Several affidavits cited in the Mittal report state that in Trilokpuri, in east Delhi, which had the largest number of killings and some of the most brutal and horrific violence, the police prevented Sikhs from protecting themselves. The Sikh religion requires that men carry a ceremonial dagger, and witnesses alleged that the weapons were confiscated by the police. Instead of protecting Sikhs from violent mobs, in some cases, the police filed false cases against Sikhs who were trying to defend themselves. Police also threatened witnesses, forced them to sign affidavits that favored the police, and understated the numbers of those killed. The Mittal report said there was evidence to suggest that the police “had quietly collected and disposed of the bodies of those whom the mobs were unable to completely burn.”
The Mittal report also noted that police log books were manipulated by senior officers to cover their tracks and officials failed to record messages coming in regarding the violence in a bid to escape responsibility and accountability. Moreover, the report found that the Police Control Room appeared to have started rumors such as water being poisoned and trainloads of dead Hindus arriving from Punjab State, creating panic and inciting mobs.
Police officials who dared to stop the violence were transferred. Additional Commissioner of Police H.C. Jatav transferred two Sikh police officers from Subzi Mandi police station in north Delhi. Both Additional Commissioner of Police Kewal Singh and Inspector Gurmail Singh were accused of abandoning their positions during the riots but the Mittal report stated that it was clear that they had been removed because they had taken strong action to check the riots on the very first night of October 31 by arresting 90 people, recovering looted property, registering a criminal case, and seeking permission to use force to control the rioting mobs.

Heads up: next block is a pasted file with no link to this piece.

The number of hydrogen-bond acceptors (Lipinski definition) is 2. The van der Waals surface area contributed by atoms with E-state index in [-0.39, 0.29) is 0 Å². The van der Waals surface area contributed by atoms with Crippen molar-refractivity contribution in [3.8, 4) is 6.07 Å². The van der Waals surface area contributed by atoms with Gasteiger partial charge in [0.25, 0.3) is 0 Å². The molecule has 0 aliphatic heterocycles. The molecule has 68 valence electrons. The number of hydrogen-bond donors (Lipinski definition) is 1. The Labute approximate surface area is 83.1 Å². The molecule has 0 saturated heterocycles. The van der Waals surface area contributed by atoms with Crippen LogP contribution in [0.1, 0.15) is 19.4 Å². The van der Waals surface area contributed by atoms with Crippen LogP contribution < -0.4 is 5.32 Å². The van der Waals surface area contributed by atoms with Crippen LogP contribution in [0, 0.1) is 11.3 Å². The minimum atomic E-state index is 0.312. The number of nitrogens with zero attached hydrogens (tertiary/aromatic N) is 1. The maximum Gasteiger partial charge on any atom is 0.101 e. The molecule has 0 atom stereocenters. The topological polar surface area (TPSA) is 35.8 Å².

Police officials who tried to do their jobs faced pressure from local Congress leaders. In one case, according to witnesses and a news reporter, Dharam Dass Shastri, then a Congress member of parliament, went with some local leaders and about 3000 people to the Karol Bagh police station on November 5 to demand the release of rioters arrested for looting. The Nanavati report noted that Shastri and his supporters threatened the police officers with dire consequences if they took any action against the rioters. According to a witness, a senior police official present in the room sided with Shastri and other political leaders against his own junior official who had made the arrests.
Lack of Accountability
A total number of 147 members of the Delhi police were indicted as a result of the investigations by the Jain-Aggarwal committee and by Kusum Lata Mittal. 25 criminal cases were filed against some of the officers, in most others departmental inquiries were instituted and the officers exonerated.
Over the years, the police defended their actions during the riots saying they were under-resourced. Some senior officials said they were unaware of the scope of violence and were not briefed adequately by their junior officers.